My Breast Cancer Screening Journey Part 2: Mayo Clinic, BRCA & Biopsies

My Breast Cancer Screening Journey Part 2: Mayo Clinic, BRCA & Biopsies

I posted about the beginning of my breast cancer screening journey last week at this link. As a brief recap: I'm 30 years old. Due to family history of breast and ovarian cancer, my gynecologist recommended I undergo breast cancer screening 10 years before my mom's first diagnosis at age 40. My preventative baseline mammogram on July 29th and follow-up diagnostic screening on August 12th showed that, due to the clustering and "abnormal" branching formation some microcalcifications on my left side are making, it could be a sign of early stage breast cancer. The only way to tell for sure is to conduct a stereotactic biopsy. The biopsy would tell the doctors one of three things: 1) It's cancer 2) It's not cancer but it's something to keep an eye on 3) It's an atypical cell formation and nothing to worry about.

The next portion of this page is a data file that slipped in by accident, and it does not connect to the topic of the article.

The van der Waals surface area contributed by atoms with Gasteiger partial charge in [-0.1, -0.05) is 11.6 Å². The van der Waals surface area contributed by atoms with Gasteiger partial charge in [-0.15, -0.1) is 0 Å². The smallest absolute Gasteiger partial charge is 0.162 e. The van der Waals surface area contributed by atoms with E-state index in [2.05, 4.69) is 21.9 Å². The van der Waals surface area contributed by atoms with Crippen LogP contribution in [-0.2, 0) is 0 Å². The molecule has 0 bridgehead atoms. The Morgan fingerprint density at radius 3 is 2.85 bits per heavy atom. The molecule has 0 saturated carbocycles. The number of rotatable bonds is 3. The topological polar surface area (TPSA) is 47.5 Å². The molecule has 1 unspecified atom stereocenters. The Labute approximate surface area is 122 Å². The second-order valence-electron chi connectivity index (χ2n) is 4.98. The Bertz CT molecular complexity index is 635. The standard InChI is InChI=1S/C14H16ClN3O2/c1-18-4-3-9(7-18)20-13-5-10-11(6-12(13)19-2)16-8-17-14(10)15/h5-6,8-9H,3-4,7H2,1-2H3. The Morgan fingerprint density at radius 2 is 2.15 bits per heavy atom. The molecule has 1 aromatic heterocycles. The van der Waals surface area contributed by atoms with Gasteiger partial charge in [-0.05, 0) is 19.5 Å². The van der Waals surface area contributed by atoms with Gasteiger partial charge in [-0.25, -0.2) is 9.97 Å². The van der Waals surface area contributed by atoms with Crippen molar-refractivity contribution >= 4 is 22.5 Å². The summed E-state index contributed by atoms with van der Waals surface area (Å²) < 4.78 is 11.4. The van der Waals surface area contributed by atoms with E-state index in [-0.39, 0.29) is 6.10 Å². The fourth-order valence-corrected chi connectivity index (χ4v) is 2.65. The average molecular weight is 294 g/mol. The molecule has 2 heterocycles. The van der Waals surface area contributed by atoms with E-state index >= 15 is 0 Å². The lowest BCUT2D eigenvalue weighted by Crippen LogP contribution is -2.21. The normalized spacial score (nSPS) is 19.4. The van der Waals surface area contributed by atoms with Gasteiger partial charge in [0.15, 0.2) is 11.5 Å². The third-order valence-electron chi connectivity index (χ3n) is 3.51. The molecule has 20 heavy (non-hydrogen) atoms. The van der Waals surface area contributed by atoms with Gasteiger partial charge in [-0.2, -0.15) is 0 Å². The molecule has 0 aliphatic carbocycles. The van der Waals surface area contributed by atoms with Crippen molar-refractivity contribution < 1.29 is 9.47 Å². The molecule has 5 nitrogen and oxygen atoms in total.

I called Mayo Clinic's Breast Clinic because I wanted a second opinion before doing something as invasive as a biopsy. The reason I called Mayo Clinic (even though it's kind of far away in Rochester, Minnesota) is because 1) It was recently ranked the #1 Hospital in America by U.S. News and World Report in addition to being the #3 Top Hospital for Cancer Treatments and 2) My grandparents went there all the time for their annual checkups and surgeries and swore it was the best hospital in the world. After visiting yesterday I agree that it is the best and that everyone should have the opportunity to meet with a doctor there at least once in their lifetime! I was originally scheduled for an appointment at Mayo's Breast Clinic on August 30th, but was nervous about waiting that long and asked if I could be notified if an earlier appointment came up. I got a call this week that they had an earlier appointment available on August 21st, so I took it and am SO GLAD I DID!